When Samsung first recalled the Galaxy Note 7, it had suggested that the high-capacity battery it shoved into the smartphone was being pinched in such a tight space. Newer batteries used in the second iteration, built by another manufacturer, were supposed to be safe. Turns out they weren’t. What’s going on?
A new image posted by Arter97 — a user who is well known in the CyanogenMod and XDA community – to Twitter suggests that the edges of the battery inside the phone are “too round” causing contact points to bend into one another. This is far from official, but it does align with Samsung’s message that the battery was short circuiting. A short circuit can occur when electricity flows along a path it isn’t supposed to, which is exactly what would happen if the contact points on the battery were touching one another.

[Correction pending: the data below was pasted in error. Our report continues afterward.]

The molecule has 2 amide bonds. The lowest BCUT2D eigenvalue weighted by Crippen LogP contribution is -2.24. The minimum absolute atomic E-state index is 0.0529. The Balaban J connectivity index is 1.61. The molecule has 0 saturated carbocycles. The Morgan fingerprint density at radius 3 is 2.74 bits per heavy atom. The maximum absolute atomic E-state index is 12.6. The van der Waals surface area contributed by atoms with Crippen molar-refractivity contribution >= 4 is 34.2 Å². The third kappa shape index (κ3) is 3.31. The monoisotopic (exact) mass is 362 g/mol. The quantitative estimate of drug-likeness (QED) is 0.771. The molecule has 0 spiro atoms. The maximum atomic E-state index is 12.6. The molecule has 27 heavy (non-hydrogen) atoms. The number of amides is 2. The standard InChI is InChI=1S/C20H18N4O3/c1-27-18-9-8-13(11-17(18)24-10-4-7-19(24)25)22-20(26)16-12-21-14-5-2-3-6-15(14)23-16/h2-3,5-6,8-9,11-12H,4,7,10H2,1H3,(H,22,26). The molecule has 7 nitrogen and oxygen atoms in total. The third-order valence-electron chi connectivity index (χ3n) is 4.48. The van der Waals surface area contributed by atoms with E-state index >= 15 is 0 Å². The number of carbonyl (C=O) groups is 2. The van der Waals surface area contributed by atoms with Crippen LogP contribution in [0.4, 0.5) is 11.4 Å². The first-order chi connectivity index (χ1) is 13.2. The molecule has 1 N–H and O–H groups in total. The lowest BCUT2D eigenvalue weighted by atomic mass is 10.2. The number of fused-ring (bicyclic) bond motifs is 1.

Why this matters:
The Samsung Galaxy Note 7 was canceled after units continued to catch fire around the globe. The battery has been blamed for most of the issues, though it’s apparent something else is also going on. Samsung is still investigating the cause so we won’t jump ahead of its final word. The image above might give us a glimpse into what’s going on, however.